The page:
Phil Cannella made a huge splash in Washington
after interviewing the Inspector General of the SEC.
Former SEC Inspector General H. David Kotz had a reputation for demanding aggressive action from the SEC’s enforcement division against financial firms who engage in unethical or illegal activities. Kotz’s tenure at the Office of Inspector General has been marked by tough investigations into the SEC’s enforcement against unethical trading practices. One such investigation occurred when a probe into the activities of the now defunct financial giant Bear Stearns was unexpectedly dropped. In 2005, the SEC investigated allegations that Bear Stearns fraudulently priced mortgage-related investments, a move which may have caused the firm’s failure. The SEC did not bring charges against Bear Stearns, which, when the firm folded, brought into question the Commission’s ability to enforce its laws against unethical practices.
In his interview with Phil Cannella, host of The Crash Proof Retirement Show™, Kotz believes the SEC had prior knowledge of illegal activities at Bear Stearns when it dropped its investigation. Kotz admitted to Phil Cannella, “One of the things we did find though, in our Bear Stearns report was that there were red flags within the SEC about Bear Stearns’ concentration of subprime exposure. . . .That there were troubling issues and that not enough action was taken.” Kotz felt the SEC could have been more aggressive in this matter, and could have possibly prevented the failure of Bear Stearns altogether. Kotz also stated in the interview with Phil Cannella that, “[The SEC] need[s] to look carefully at entities like, in that case investment banks, and take appropriate, aggressive action. The SEC needs to undertake aggressive oversight and I think if they undertake aggressive oversight, they may be able to help with some of these meltdowns.”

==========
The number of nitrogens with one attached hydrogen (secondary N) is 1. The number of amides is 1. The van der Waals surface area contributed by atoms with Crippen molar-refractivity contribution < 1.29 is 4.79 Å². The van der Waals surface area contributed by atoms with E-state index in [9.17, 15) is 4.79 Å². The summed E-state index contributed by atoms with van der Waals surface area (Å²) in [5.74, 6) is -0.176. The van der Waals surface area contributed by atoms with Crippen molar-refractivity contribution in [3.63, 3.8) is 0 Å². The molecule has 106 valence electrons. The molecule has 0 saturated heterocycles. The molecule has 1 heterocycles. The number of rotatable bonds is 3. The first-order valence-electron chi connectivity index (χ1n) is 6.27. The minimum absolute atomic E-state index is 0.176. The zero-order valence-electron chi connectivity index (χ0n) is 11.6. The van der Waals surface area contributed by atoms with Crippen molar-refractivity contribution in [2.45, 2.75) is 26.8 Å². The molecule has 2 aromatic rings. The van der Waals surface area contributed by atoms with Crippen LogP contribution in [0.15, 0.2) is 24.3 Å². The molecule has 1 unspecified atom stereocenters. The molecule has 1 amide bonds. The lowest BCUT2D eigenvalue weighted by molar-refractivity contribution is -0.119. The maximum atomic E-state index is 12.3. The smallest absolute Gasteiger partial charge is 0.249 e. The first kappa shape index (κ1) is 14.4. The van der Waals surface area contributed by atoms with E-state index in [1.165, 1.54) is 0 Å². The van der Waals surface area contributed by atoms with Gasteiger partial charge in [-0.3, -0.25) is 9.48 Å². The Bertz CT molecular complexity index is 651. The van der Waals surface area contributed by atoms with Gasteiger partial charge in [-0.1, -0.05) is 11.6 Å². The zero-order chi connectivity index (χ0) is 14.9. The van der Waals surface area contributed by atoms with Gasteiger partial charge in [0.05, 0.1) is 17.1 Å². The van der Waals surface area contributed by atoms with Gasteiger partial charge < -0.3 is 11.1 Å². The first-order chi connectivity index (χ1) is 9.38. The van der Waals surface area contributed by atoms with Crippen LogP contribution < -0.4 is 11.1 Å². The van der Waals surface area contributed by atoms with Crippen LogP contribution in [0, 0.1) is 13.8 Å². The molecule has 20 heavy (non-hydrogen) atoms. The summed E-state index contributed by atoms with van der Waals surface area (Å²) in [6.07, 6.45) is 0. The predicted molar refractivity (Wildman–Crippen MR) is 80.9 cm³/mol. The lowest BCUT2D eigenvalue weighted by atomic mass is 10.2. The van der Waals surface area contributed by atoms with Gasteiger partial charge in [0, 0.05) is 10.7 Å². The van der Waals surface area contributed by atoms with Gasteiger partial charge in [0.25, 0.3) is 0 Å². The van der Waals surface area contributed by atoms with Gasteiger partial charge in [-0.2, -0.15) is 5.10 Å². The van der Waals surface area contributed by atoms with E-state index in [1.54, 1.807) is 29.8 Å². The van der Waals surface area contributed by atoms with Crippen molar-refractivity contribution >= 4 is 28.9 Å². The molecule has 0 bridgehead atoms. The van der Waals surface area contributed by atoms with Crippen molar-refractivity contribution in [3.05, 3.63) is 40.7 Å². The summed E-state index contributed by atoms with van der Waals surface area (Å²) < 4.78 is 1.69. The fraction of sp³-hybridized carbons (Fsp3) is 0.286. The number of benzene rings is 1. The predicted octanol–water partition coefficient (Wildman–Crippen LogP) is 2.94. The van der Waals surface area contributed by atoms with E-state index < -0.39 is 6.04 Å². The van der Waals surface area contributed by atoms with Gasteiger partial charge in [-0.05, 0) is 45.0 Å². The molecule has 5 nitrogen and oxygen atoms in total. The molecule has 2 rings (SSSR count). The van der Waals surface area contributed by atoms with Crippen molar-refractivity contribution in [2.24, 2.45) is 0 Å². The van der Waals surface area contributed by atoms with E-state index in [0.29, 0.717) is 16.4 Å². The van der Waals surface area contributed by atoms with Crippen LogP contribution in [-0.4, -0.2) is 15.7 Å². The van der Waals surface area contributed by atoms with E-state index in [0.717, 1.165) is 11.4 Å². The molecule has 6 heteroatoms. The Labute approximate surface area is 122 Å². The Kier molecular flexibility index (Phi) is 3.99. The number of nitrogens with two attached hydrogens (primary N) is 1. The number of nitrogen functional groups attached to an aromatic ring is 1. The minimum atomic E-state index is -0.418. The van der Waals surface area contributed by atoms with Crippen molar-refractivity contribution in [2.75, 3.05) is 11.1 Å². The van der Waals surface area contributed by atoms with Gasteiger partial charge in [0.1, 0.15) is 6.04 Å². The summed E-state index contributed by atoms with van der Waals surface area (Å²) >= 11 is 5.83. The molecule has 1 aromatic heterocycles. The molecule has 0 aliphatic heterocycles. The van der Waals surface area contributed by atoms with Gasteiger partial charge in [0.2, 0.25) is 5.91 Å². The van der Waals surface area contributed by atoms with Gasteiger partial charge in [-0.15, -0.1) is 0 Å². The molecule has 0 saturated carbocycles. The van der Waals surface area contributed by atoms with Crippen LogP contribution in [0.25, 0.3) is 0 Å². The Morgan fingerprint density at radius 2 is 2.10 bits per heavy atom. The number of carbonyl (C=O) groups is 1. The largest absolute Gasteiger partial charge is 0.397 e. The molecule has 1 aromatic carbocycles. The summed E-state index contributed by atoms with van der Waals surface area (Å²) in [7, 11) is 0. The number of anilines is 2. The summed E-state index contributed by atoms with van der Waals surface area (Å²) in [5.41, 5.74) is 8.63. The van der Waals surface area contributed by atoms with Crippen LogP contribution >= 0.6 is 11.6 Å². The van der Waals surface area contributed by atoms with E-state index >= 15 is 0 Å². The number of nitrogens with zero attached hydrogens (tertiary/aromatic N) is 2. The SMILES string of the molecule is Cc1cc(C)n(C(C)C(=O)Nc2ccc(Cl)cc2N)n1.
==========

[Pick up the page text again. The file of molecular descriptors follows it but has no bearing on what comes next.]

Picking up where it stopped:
When Kotz issued his report about the Bear Stearns investigation, the SEC’s Division of Trading and Markets requested deletions of any references to SEC memos, meetings, and comments relating to the matter. In a letter addressed to Kotz, Senator Charles Grassley of Iowa commented on the SEC’s failure to investigate, saying, “People can judge for themselves, but it sure looks like the SEC didn’t want the public to know about the red flags it apparently ignored in allowing Bear Stearns and other investment banks to engage in excessively risky behavior.” John Nester, spokesman for the SEC, said the deletions from the Inspector General’s report were made because it contained “non-public information.” The SEC may have been justified in deleting this material, but without an official record of what exactly was deleted, no one will ever know. And with the SEC’s history of destroying documents relating to “matters under investigation,” it is probable that they covered up red flags in other investigations over the years.
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